Kosovo: Snap elections for the 120-seat Assembly were held June 11, following a May 10 vote of no confidence in the government of Prime Minister Isa Mustafa of the Democratic League of Kosovo. Results will be reported in a future issue.

Lesotho: Following a vote of no confidence against incumbent prime minister Pakalitha Mosisili of the ruling Democratic Congress (DC) and the subsequent dissolution of Parliament on March 7 by King Letsie III, snap elections for the 120-seat National Assembly were held [End Page 181] on June 3. The opposition All Basotho Convention (ABC) of former prime minister Thomas Thabane won a plurality of 40 percent of the vote and 48 seats. Mosisili’s DC won 26 percent and 30 seats; the pan-African Lesotho Congress of Democracy (LCD), 9 percent and 11 seats; and the newly formed Alliance of Democrats (AD), led by Monyane Moleleki, 7 percent and 9 seats. Smaller parties won the remaining seats. Negotiations to form a governing coalition were ongoing as of early June.

Micronesia: Elections for the 14-seat Congress were held March 7. Independent candidates won all ten contested seats, as Micronesia does not have any political parties.

Mongolia: Presidential elections were scheduled for June 26; results will be reported in a future issue.

Papua New Guinea: Elections for the 111-member unicameral National Parliament were scheduled to occur from June 24 to July 8. Results will be reported in a future issue.

Serbia: In the April 2 presidential election, Prime Minister Aleksandar Vučić of the ruling Serbian Progressive Party (SNS) won 55 percent of the vote, avoiding a runoff. Independent candidates Saša Janković and Luka Maksimović won 16 percent and 9 percent, respectively. Eight other candidates won less than 6 percent each. Widespread protests followed the vote, with demonstrators criticizing alleged electoral misconduct by the ruling party, including voter intimidation and a controlled media environment that favored Vučić and the SNS.

South Korea: A special presidential election took place May 9 following the impeachment and removal from office of President Park Geun-hye of the conservative Saenuri Party (formerly the Grand National Party and now the Liberty Korea Party). Moon Jae-in of the liberal Democratic Party won with a 41 percent plurality, defeating Hong Joon-pyo of the Liberty Korea Party (24 percent) and Ahn Cheol-soo of the People’s Party (21 percent) as well as two minor candidates. An analysis of the presidential election will appear in a future issue.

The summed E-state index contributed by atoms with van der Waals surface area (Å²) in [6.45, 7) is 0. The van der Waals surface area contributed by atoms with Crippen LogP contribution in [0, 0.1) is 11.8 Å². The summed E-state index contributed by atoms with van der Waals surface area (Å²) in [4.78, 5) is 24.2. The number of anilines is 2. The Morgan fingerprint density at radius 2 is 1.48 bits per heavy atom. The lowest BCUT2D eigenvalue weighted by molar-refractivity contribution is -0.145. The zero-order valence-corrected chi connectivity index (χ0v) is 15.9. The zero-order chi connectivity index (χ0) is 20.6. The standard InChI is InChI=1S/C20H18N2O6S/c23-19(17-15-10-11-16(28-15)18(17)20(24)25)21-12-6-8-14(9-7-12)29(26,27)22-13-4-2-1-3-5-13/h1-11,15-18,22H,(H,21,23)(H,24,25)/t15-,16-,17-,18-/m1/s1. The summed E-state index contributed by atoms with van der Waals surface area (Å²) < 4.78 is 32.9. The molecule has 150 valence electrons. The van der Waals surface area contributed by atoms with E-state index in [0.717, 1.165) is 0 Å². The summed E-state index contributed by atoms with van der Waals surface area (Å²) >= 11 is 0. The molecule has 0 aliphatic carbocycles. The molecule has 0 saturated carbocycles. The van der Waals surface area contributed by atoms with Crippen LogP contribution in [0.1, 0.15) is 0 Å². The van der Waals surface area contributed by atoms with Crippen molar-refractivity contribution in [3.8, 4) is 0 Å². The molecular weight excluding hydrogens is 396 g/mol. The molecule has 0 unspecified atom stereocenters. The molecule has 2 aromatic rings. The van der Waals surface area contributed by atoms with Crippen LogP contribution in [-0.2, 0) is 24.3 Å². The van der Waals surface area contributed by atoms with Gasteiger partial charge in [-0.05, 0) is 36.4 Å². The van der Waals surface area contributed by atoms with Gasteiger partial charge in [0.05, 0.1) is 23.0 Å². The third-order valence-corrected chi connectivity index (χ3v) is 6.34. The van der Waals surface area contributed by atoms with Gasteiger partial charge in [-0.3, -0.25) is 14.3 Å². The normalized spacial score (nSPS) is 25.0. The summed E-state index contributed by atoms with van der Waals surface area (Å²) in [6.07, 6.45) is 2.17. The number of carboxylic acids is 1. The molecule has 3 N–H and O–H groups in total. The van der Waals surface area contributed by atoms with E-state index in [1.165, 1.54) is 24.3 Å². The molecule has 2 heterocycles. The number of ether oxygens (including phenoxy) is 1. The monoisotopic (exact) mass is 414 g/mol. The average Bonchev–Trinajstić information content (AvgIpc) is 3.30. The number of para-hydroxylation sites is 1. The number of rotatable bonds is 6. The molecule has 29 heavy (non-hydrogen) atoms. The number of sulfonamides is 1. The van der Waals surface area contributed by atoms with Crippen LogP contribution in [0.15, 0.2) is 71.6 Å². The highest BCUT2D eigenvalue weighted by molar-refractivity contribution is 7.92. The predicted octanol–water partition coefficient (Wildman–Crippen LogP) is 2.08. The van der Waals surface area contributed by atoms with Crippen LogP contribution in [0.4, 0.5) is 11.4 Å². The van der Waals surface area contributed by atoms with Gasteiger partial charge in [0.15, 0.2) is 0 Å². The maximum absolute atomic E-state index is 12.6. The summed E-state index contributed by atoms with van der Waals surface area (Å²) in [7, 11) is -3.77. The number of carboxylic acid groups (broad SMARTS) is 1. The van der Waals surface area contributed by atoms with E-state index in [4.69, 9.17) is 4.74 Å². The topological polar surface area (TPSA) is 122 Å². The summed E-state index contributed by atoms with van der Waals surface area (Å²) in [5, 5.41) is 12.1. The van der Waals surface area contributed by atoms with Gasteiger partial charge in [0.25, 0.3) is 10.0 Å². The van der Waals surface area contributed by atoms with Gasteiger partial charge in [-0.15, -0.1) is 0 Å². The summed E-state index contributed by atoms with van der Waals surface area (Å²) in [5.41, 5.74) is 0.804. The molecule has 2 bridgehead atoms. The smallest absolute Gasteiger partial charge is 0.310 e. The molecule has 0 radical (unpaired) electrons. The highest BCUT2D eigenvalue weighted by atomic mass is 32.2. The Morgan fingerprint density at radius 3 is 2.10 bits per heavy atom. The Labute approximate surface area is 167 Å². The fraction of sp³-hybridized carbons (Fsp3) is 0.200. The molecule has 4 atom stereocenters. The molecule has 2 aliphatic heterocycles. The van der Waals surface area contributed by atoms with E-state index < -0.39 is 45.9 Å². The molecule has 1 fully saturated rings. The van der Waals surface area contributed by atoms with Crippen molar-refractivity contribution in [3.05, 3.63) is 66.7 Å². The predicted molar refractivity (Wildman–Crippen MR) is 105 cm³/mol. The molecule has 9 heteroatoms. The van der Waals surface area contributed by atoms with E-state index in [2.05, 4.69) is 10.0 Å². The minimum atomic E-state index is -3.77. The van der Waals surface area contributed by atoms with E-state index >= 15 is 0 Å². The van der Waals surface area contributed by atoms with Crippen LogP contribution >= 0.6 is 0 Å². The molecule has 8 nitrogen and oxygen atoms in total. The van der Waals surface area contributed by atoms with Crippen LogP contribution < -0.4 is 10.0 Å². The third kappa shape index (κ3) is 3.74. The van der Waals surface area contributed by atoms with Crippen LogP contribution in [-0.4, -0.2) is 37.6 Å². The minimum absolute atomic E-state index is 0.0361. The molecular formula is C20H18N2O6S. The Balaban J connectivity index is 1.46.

Timor-Leste: In the March 20 presidential election, former guerrilla fighter Francisco Guterres of the Revolutionary Front for an Independent East Timor (FRETILIN) was elected with 57 percent of the vote, defeating António da Conceição of the Timorese Democratic Party (PTD), who won 33 percent. Six other presidential candidates won less than 3 percent each. [End Page 182]

UPCOMING ELECTIONS (July 2017–June 2018)

Angola: legislative, 23 August 2017

Chile: presidential/legislative, 19 November 2017

Congo (Brazzaville): legislative, by July 2017

Czech Republic: parliamentary, 20–21 October 2017

Gabon: parliamentary, 29 July 2017

Honduras: presidential/legislative, 26 November 2017

Kenya: presidential/legislative, 8 August 2017

Kyrgyzstan: presidential, 15 October 2017

Liberia: presidential/legislative, 10 October 2017

Paraguay: presidential/legislative, by April 2018

Russia: presidential, 18 March 2018

Rwanda: presidential, 4 August 2017

Senegal: parliamentary, 30 July 2017

Sierra Leone: presidential/legislative, 7 March 2018

Singapore: presidential, by September 2017

Slovenia: presidential, by December 2017 [End Page 183]

Election Watch provides reports of recently decided and upcoming elections in developing nations and the postcommunist world. Some of the data for Election Watch come from IFES, a private, nonprofit education and research foundation that assists in monitoring, supporting, and strengthening the mechanics of the electoral process worldwide. For additional information, visit www.ifes.org.

Copyright © 2017 National Endowment for Democracy and Johns Hopkins University Press